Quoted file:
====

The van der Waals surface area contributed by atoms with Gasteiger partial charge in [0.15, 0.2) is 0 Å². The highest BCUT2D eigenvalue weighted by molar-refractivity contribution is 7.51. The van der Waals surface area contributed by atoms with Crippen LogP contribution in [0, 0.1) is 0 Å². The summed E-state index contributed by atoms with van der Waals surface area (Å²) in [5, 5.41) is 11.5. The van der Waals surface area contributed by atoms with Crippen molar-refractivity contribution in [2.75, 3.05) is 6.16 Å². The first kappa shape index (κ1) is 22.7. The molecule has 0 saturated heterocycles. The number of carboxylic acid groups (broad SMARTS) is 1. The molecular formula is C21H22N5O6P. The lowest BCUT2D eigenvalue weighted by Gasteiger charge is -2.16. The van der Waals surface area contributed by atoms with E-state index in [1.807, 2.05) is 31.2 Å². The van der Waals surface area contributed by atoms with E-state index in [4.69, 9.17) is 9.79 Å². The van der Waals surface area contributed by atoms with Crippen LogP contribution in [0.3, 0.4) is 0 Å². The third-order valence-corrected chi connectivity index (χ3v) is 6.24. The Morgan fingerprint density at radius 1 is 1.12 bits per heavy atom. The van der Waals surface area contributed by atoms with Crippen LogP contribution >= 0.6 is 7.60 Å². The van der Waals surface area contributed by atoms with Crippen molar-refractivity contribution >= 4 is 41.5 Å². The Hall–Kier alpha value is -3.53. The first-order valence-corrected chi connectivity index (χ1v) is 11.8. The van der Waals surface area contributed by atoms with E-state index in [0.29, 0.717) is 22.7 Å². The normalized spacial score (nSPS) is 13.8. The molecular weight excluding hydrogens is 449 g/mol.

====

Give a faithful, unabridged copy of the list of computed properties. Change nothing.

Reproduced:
The van der Waals surface area contributed by atoms with Gasteiger partial charge in [0.15, 0.2) is 0 Å². The highest BCUT2D eigenvalue weighted by molar-refractivity contribution is 7.51. The van der Waals surface area contributed by atoms with Crippen LogP contribution in [0, 0.1) is 0 Å². The summed E-state index contributed by atoms with van der Waals surface area (Å²) in [5, 5.41) is 11.5. The van der Waals surface area contributed by atoms with Crippen molar-refractivity contribution in [2.75, 3.05) is 6.16 Å². The first kappa shape index (κ1) is 22.7. The molecule has 0 saturated heterocycles. The number of carboxylic acid groups (broad SMARTS) is 1. The molecular formula is C21H22N5O6P. The lowest BCUT2D eigenvalue weighted by Gasteiger charge is -2.16. The van der Waals surface area contributed by atoms with E-state index in [1.807, 2.05) is 31.2 Å². The van der Waals surface area contributed by atoms with E-state index in [4.69, 9.17) is 9.79 Å². The van der Waals surface area contributed by atoms with Crippen LogP contribution in [0.3, 0.4) is 0 Å². The third-order valence-corrected chi connectivity index (χ3v) is 6.24. The Morgan fingerprint density at radius 1 is 1.12 bits per heavy atom. The van der Waals surface area contributed by atoms with Crippen LogP contribution >= 0.6 is 7.60 Å². The van der Waals surface area contributed by atoms with Crippen molar-refractivity contribution >= 4 is 41.5 Å². The Hall–Kier alpha value is -3.53. The first-order valence-corrected chi connectivity index (χ1v) is 11.8. The van der Waals surface area contributed by atoms with E-state index in [0.29, 0.717) is 22.7 Å². The normalized spacial score (nSPS) is 13.8. The molecular weight excluding hydrogens is 449 g/mol.